9 Grammatical Pitfalls


[skwee-kee] /ˈskwi ki/
adjective, squeakier, squeakiest.
squeaking; tending to squeak:
His squeaky shoes could be heard across the lobby.
Origin of squeaky
1860-65; squeak + -y1
Related forms
squeakily, adverb
squeakiness, noun Unabridged
Based on the Random House Dictionary, © Random House, Inc. 2015.
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Examples from the web for squeaky
  • In flight, these birds can be readily identified by their long square tails and high-pitched squeaky voices.
  • There is scraping of squeaky fiddles in the dark rooms, and cracked old voices sing long-for-gotten songs.
  • And the squeaky clean mice, even with the risky gene, stayed healthy.
  • In this case, the squeaky wheel really does get the grease.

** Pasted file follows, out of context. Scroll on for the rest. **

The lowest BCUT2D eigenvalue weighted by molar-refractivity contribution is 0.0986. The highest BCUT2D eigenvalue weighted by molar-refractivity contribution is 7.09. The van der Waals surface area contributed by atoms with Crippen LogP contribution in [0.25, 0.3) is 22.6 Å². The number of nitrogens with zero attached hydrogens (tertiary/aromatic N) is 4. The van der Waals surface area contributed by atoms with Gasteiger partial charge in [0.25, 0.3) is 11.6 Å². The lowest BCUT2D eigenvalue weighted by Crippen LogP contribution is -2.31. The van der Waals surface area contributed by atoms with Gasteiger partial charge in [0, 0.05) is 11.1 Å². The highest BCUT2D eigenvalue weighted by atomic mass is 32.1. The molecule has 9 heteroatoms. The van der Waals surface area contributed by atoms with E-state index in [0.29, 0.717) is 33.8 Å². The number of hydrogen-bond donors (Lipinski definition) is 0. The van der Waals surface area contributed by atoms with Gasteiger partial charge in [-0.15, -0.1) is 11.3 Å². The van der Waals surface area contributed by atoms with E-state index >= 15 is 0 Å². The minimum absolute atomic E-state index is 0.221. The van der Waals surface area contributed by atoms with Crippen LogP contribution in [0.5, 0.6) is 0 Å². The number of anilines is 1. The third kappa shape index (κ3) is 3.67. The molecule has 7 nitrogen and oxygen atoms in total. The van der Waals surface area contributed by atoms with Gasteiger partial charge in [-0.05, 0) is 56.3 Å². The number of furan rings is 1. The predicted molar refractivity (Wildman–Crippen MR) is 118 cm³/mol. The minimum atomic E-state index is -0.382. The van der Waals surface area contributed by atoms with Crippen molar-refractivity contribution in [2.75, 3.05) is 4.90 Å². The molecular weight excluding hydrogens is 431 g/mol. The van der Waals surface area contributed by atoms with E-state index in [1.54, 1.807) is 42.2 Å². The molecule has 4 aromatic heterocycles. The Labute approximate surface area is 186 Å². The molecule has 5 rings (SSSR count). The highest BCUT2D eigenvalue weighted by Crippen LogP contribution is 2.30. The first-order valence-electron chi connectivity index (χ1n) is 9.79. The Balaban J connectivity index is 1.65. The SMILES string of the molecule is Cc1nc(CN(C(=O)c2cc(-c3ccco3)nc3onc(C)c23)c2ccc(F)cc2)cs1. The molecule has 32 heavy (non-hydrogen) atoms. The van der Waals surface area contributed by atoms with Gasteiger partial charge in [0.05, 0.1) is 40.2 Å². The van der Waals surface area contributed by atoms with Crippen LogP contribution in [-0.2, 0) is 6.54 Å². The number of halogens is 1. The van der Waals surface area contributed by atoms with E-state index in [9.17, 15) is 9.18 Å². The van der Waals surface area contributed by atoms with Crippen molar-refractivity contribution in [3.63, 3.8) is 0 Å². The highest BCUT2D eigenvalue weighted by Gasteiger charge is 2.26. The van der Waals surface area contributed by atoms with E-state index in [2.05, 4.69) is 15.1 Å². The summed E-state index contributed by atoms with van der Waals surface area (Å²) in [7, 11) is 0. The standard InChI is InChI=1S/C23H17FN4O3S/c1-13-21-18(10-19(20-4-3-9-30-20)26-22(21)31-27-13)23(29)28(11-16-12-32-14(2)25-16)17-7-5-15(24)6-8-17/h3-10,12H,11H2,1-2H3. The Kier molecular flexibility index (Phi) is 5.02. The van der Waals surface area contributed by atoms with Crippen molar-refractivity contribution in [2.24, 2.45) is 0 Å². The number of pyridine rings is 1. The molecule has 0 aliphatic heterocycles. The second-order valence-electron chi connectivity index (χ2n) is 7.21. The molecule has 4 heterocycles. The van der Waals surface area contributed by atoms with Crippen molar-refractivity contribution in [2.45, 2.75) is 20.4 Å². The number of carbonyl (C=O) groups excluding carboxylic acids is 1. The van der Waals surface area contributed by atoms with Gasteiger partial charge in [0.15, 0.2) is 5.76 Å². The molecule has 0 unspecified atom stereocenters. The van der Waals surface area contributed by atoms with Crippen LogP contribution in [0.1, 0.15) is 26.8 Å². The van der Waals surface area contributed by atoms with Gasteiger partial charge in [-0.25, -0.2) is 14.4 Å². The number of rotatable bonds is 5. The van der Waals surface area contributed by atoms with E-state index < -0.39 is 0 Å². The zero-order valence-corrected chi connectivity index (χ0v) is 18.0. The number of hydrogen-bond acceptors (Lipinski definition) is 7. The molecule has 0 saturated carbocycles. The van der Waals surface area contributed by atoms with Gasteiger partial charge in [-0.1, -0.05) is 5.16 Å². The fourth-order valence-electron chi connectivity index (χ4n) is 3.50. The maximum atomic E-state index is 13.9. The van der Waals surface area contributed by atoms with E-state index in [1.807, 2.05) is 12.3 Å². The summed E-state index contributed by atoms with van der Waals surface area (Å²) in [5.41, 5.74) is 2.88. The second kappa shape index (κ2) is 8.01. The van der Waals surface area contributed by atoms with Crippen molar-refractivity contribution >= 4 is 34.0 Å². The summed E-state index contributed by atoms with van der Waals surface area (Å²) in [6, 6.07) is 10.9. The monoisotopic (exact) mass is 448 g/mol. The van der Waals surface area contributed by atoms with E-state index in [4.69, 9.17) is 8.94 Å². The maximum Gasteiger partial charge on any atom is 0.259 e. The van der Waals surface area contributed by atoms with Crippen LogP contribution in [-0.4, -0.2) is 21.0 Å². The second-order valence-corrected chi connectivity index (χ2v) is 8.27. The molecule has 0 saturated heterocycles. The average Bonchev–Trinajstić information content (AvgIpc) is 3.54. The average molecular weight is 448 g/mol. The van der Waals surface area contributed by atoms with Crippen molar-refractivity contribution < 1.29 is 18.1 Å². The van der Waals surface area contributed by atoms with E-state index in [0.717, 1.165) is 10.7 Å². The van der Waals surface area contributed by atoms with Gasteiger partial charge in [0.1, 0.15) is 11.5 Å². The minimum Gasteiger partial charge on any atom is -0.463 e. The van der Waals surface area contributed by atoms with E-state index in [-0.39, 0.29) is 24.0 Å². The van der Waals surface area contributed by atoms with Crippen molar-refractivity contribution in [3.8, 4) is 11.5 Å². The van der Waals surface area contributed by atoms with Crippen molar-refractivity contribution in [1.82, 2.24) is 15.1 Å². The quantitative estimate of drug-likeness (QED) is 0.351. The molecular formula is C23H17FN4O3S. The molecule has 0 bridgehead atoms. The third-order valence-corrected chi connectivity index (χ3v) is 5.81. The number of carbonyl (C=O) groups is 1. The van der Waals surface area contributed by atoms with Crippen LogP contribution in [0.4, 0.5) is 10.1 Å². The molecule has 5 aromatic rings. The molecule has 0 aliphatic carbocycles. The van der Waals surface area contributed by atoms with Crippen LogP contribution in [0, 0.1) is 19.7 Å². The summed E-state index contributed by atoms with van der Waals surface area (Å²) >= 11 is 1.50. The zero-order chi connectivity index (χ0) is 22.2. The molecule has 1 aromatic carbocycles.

• Critics say other figures in his party lack his squeaky-clean pedigree.
  • Here she is, bald-lifting the squeaky flap of her white rubber bathing hat to tuck out of sight strands of her livid hair.
  • Oh, ye of the wheeled and squeaky cart, you are in for a pleasant surprise.
  • Complaints about squeaky noises were among the factors that slowed acceptance of the original version.
  • From a squeaky-clean nun to a single mom who cleans.
  • After a few near-misses, he gathered a squeaky white bird in a tight hug, stroking her feathers to calm her.
Word Origin and History for squeaky

1862, from squeak (n.) + -y (2). Squeaky clean in figurative sense is from 1972, probably from advertisements for dishwashing liquid.

Online Etymology Dictionary, © 2010 Douglas Harper
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